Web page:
Attorneys retained to provide expert support or testimony aren’t immune from malpractice claims under the witness-immunity doctrine simply because their services included or intended to include expert testimony. That’s the gist of the Michigan Court of Appeals’ decision in Voutsaras v Bender, one of the first published decisions this year.
That legal-malpractice case arose out of a lawsuit involving the foreclosure of a commercial mortgage and note made by a husband and wife. The husband and wife hired several attorneys and their law firm (referred to in the opinion as “the law firm defendants”) to represent them in the foreclosure proceedings. The law firm defendants, in turn, hired two attorneys and their respective law firms (referred to in the opinion as the “Mogill defendants”) to provide litigation support and expert testimony at trial. Unfortunately for the husband and wife, the foreclosure proceedings came to an end when the trial court granted summary disposition in favor of the opposing party.
The wife passed away shortly thereafter, and her estate sued the law firm defendants and the Mogill defendants for legal malpractice. As to the malpractice claim against the Mogill defendants, the estate alleged that they “breached their duty to the estate by failing to properly investigate the facts required to formulate their opinions, failing to understand the applicable standards, and failing to provide a competent professional opinion.” However, the trial court dismissed the malpractice claim against the Mogill defendants. The trial court determined that the witness-immunity doctrine, which immunizes witnesses from liability for the consequences of their testimony, protected the Mogill defendants.
But the Court of Appeals reversed. The Court held that “licensed professionals owe the same duty to the party for whom they testify as they would to any client, and witness immunity is not a defense against professional malpractice.” In reaching this holding, the Court recognized that the case presented an issue of first impression in Michigan. Turning to decisions from the United States Supreme Court and seven other states’ appellate courts, the Court concluded that attorneys retained to provide expert support and testimony cannot be “absolutely immunized from professional malpractice claims where they already owed a duty of professional care, merely because part of their retention included the provision of expert testimony.” This, the Court explained, would extend the witness-immunity doctrine too far.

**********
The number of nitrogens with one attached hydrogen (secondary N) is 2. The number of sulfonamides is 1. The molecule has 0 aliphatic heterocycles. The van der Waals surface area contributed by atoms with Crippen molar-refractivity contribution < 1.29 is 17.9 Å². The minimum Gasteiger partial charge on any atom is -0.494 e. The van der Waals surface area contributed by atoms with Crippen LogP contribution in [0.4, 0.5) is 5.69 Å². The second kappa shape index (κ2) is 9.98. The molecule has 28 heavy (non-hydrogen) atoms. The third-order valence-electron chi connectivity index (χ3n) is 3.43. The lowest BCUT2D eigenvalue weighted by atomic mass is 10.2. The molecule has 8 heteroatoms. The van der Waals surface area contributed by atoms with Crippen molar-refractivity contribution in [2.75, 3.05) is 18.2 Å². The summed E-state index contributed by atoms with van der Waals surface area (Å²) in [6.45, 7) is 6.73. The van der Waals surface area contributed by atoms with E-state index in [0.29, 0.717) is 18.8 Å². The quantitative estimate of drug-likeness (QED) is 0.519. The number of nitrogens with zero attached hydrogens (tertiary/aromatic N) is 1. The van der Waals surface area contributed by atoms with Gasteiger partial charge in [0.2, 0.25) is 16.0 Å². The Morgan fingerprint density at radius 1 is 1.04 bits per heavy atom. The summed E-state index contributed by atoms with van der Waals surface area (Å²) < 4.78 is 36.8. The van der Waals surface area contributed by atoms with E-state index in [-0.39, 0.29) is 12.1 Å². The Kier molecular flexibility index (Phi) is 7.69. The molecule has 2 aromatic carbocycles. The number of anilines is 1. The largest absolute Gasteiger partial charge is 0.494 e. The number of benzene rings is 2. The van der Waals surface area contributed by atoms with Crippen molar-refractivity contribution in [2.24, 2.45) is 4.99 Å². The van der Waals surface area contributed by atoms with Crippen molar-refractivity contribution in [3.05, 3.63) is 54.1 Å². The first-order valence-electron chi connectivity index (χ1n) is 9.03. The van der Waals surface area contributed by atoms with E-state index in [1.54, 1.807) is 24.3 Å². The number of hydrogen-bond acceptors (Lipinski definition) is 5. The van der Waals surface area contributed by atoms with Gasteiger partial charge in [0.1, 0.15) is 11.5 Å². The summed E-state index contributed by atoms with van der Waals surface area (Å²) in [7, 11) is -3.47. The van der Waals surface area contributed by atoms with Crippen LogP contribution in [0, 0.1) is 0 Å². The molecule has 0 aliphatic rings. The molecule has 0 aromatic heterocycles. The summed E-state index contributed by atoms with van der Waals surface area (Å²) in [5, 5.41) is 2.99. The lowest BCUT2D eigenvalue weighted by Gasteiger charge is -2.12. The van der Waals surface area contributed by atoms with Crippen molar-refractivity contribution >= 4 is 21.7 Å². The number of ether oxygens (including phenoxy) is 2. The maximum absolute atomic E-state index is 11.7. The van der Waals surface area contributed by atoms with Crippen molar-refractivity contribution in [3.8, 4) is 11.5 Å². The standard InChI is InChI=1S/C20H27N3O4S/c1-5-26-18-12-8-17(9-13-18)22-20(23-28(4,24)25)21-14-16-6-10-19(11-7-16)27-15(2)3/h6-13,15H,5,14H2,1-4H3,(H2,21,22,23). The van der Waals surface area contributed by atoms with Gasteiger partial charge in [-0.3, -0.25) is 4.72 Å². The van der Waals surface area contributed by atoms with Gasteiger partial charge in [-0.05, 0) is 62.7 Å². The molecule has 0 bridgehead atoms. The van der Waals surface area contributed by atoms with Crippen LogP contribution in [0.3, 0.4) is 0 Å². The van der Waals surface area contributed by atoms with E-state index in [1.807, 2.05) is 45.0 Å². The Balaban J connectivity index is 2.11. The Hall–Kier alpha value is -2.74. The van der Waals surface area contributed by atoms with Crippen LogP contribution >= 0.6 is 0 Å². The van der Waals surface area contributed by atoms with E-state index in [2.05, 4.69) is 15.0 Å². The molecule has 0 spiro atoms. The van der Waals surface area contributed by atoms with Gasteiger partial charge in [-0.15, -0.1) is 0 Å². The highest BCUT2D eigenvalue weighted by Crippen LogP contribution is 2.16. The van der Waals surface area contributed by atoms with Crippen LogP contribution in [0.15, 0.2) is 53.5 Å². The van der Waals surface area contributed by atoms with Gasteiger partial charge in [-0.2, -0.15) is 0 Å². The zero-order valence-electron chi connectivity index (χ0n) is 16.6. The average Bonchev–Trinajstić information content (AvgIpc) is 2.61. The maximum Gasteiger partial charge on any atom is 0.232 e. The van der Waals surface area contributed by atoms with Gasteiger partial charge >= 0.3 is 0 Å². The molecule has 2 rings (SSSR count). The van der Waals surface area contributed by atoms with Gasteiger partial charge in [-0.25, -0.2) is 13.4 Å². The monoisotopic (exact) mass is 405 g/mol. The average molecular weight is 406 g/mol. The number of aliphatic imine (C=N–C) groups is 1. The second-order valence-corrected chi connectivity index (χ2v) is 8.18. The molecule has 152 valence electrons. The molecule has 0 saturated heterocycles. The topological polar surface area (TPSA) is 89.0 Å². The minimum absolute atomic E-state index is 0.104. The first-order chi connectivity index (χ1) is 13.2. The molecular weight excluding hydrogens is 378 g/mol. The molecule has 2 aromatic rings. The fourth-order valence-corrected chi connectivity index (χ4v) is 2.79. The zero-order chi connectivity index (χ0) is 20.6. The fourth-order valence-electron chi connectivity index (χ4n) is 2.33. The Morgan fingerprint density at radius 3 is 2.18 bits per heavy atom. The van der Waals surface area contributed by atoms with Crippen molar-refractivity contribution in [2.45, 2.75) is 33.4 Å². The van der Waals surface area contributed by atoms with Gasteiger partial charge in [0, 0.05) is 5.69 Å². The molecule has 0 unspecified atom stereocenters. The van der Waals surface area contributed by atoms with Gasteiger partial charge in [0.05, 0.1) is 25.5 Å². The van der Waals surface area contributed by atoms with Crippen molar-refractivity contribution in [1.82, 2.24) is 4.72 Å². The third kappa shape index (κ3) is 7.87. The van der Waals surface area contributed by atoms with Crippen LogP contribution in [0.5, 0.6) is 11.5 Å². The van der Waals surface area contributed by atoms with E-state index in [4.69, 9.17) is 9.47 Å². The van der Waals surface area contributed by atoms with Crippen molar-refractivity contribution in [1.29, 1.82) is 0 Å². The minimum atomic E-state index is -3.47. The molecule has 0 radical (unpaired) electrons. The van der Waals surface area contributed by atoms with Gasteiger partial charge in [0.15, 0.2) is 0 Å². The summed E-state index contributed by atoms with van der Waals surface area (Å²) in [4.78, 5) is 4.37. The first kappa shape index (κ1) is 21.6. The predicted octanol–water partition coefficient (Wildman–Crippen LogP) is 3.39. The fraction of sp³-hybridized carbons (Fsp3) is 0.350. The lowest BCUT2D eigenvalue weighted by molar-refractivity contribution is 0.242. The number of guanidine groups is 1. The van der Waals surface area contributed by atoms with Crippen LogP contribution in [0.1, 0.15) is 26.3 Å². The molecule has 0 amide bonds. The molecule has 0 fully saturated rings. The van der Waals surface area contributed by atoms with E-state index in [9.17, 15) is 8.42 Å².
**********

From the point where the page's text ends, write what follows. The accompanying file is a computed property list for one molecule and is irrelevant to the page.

The Court was very careful, though, to make clear that its decision applied only to cases in which the expert’s testimony was allegedly incompetent, not to cases in which the expert’s testimony was simply unfavorable. The Court explained that, “to the extent [the estate] may assert that the Mogill defendants gave testimony that was unfavorable to [the estate], such assertions unambiguously run afoul of the witness immunity doctrine in Michigan.” However, the Court continued, “whether witness immunity protects the Mogill defendants from giving professionally incompetent testimony, which might or might not be favorable, was clearly not a matter considered” in previous cases.
The Court also limited its decision to resolving the issue of “whether defendants are immune from liability” only. The Court expressly declined to address the Mogill defendants’ argument that the estate failed to establish the existence of a legal duty. The Court presumed, for the sake of argument, that the Mogill defendants breached their professional duty to the estate. But the Court ultimately left that issue for the trial court to resolve.
What this Decision Means for Attorneys
Although Voutsaras v Bender resolves an issue of first impression in Michigan, the decision itself is quite narrow: Attorneys—and, most likely, other licensed professionals—whose conduct may fall below the requisite standard of care aren’t immune from liability for malpractice simply because their services included or intended to include expert testimony.